What is induction cooking? It's a fast, efficient, and safe cooking method that continues to grow in popularity. The simple shape, structure, and design of the equipment combine with the efficient inner-workings to give powerful heating potential while taking up minimal space in your kitchen so you can increase both versatility and output.
How Does Induction Cooking Work?
Induction cooking refers to the generation of heat through the use of magnetism. Induction units use a series of electrical components and a large, thin coil of copper wire to create magnetic resistance in induction ready cookware. This resistance creates heat in the base of the cookware, as opposed to the surface of the cooker itself, which then heats the food. When the food is done cooking, simply remove the cookware from the induction range and the source of heat is immediately cut off, and both your cookware and range will begin to cool.
Benefits of Induction Cooking
Induction ranges have four major benefits over traditional gas and electric cookers.
How to Choose Induction Equipment
When searching for an induction range, there are some important questions to ask yourself.
How powerful do you need your induction range to be?
Will a simple 1800 watt unit do the job, or do you need something with a little more kick? Commonly, you can find both single-hob and multi-hob units ranging from 450 to 5000 watts. If you want greater power, a potent multi-hob unit is a good choice, but don't underestimate the utility of a single unit either.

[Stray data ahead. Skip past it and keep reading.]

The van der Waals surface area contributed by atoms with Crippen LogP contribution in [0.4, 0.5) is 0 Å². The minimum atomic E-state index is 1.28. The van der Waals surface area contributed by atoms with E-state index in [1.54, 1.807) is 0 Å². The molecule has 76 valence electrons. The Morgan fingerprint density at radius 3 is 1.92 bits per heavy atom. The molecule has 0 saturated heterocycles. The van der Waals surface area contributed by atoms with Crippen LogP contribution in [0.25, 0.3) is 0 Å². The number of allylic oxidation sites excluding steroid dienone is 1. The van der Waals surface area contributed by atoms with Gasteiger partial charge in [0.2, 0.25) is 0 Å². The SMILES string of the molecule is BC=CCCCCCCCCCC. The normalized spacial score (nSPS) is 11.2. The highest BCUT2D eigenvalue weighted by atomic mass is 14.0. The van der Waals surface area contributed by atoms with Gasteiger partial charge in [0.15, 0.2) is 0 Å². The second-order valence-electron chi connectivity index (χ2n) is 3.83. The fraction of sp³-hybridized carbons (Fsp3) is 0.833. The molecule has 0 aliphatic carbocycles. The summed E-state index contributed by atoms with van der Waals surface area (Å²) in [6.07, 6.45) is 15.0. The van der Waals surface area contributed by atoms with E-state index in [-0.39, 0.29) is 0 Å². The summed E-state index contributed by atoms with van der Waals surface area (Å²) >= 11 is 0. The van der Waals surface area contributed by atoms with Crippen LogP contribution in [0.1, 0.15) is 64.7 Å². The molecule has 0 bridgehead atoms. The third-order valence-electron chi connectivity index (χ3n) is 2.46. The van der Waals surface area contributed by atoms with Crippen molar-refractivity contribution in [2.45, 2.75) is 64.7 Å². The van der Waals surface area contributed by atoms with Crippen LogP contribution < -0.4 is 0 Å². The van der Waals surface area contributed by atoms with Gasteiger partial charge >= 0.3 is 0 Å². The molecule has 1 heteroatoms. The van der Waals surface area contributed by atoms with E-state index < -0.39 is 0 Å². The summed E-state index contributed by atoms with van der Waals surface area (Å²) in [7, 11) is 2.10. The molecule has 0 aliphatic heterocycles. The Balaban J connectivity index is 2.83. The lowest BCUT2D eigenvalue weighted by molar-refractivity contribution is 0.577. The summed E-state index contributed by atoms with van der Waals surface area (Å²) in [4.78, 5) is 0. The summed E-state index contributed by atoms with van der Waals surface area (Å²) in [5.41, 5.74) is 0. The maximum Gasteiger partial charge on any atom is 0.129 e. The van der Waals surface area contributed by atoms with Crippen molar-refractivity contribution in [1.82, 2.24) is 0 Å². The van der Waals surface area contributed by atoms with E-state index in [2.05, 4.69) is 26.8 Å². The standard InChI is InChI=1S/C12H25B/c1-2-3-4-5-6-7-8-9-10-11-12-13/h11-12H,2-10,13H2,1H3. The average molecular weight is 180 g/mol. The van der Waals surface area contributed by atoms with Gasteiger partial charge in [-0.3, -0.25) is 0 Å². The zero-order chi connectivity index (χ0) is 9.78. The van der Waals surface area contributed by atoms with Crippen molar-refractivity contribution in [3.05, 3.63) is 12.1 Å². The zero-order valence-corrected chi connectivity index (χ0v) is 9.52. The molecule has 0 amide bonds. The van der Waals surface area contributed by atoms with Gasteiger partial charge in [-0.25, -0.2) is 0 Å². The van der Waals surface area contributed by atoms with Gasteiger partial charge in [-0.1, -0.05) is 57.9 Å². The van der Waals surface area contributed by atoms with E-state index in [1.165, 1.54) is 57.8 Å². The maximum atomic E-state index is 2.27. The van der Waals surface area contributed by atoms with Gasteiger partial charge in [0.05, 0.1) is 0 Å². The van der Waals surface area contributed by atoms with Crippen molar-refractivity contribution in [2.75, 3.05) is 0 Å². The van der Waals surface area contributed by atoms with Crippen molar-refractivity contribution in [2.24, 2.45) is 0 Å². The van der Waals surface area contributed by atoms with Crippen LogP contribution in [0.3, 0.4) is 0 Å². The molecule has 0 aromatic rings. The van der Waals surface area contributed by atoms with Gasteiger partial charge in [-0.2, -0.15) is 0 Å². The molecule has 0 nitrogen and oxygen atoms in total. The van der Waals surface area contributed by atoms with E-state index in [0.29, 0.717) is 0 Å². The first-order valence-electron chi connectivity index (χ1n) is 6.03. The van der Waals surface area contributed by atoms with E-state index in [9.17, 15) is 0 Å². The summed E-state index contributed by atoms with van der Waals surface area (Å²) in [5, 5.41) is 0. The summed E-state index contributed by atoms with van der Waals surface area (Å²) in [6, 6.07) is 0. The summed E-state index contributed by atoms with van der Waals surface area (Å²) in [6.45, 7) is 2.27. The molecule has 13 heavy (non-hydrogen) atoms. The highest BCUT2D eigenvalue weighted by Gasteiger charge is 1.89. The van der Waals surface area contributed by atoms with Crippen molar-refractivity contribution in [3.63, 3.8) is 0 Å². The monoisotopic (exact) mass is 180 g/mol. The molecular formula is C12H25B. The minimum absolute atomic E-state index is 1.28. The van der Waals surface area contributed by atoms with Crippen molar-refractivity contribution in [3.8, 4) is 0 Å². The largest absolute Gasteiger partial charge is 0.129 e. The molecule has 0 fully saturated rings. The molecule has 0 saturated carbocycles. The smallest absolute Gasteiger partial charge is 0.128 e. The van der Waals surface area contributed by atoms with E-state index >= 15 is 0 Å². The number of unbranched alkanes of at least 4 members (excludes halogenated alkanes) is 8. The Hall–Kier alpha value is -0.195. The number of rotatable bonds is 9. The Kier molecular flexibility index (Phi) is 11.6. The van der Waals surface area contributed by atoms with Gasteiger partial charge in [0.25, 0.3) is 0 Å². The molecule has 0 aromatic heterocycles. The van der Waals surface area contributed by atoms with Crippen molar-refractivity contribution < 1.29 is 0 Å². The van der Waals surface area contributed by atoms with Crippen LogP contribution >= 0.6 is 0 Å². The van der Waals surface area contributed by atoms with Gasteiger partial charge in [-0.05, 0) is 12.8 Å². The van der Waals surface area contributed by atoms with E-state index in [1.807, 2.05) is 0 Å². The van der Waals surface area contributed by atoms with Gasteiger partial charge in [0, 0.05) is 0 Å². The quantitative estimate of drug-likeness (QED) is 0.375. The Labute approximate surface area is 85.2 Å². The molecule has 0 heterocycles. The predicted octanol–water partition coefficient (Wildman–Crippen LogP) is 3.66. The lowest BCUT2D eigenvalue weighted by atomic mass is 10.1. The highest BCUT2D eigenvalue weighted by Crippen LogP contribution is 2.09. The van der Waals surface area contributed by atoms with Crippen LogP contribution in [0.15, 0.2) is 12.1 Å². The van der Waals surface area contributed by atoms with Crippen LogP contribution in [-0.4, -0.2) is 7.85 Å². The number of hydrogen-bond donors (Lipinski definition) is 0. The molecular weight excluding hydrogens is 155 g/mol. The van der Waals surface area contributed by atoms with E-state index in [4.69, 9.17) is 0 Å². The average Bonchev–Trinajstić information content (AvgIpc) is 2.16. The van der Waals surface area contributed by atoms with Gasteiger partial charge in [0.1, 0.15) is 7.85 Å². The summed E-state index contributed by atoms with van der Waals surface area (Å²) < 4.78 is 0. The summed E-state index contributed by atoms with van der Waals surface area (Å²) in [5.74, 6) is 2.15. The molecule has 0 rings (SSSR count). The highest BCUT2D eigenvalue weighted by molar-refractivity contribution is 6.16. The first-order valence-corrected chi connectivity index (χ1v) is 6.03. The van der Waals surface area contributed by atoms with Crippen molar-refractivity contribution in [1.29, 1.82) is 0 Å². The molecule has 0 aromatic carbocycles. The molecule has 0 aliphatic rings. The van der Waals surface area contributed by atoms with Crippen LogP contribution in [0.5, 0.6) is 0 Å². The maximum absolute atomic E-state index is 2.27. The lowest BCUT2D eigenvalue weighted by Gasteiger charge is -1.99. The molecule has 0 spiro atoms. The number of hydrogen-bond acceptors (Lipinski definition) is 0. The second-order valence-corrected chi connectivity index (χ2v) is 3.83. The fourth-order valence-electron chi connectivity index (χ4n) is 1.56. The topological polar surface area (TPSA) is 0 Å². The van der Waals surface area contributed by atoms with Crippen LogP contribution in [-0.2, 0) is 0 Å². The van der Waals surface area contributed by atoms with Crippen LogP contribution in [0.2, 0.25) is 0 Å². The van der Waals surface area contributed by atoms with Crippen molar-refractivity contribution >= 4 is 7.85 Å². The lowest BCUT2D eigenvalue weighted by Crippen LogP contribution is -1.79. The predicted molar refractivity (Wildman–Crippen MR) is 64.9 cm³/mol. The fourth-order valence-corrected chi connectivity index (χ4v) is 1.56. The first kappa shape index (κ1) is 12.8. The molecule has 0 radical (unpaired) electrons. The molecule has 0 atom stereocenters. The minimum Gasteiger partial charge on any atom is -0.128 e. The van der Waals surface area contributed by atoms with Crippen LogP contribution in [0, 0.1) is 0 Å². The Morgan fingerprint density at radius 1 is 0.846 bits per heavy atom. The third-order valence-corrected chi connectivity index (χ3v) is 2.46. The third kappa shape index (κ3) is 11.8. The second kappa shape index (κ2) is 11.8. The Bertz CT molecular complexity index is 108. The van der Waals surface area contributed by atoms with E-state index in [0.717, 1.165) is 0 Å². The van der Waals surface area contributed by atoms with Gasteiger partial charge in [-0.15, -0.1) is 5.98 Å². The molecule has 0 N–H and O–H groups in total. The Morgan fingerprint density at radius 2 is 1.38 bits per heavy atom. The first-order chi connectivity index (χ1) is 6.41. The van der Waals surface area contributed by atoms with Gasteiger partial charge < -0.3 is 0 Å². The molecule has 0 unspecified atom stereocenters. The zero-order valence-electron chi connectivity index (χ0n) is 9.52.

If you operate a buffet, consider looking at an induction buffet table to help save on energy costs while keeping food at safe temperatures. Wok ranges are a necessity at Asian restaurants, and soup warmers are a good selection for practically any foodservice establishment. For the most versatility, standard induction ranges or induction griddles are reliable choices.
If you're only planning on using a fry or saute pan on your unit, it's probably a better bet to go with a standard single hob unit. However, if you're looking to make large quantities of food in large containers, consider a multi-hob unit with a larger surface area so that you can expose more of the cookware to heat at one time. We also offer step-up units that save counter space while still offering multiple hobs.
Is My Cookware Induction Ready?
Commonly, induction ready cookware is made of materials with some amount of iron in them, like cast iron, enamel cast iron, and most types of stainless steel. Remember that aluminum, copper, and glass are three materials that will not work with induction equipment unless there is a layer of magnetic material somewhere in the base of the product. If you're not sure about the materials in a certain piece of cookware, simply place a magnet to the bottom of it. If the magnet sticks, then it will work on an induction range. If it doesn't, you'll have to find a substitute.
When shopping for the best induction cookware for your business, make sure to use pots and pans that match up with the size of your induction burners. Most importantly, you should not use cookware that exceeds the size of the burner, otherwise the entire vessel will not be heated.
Look for this symbol to be sure you are ordering induction ready cookware.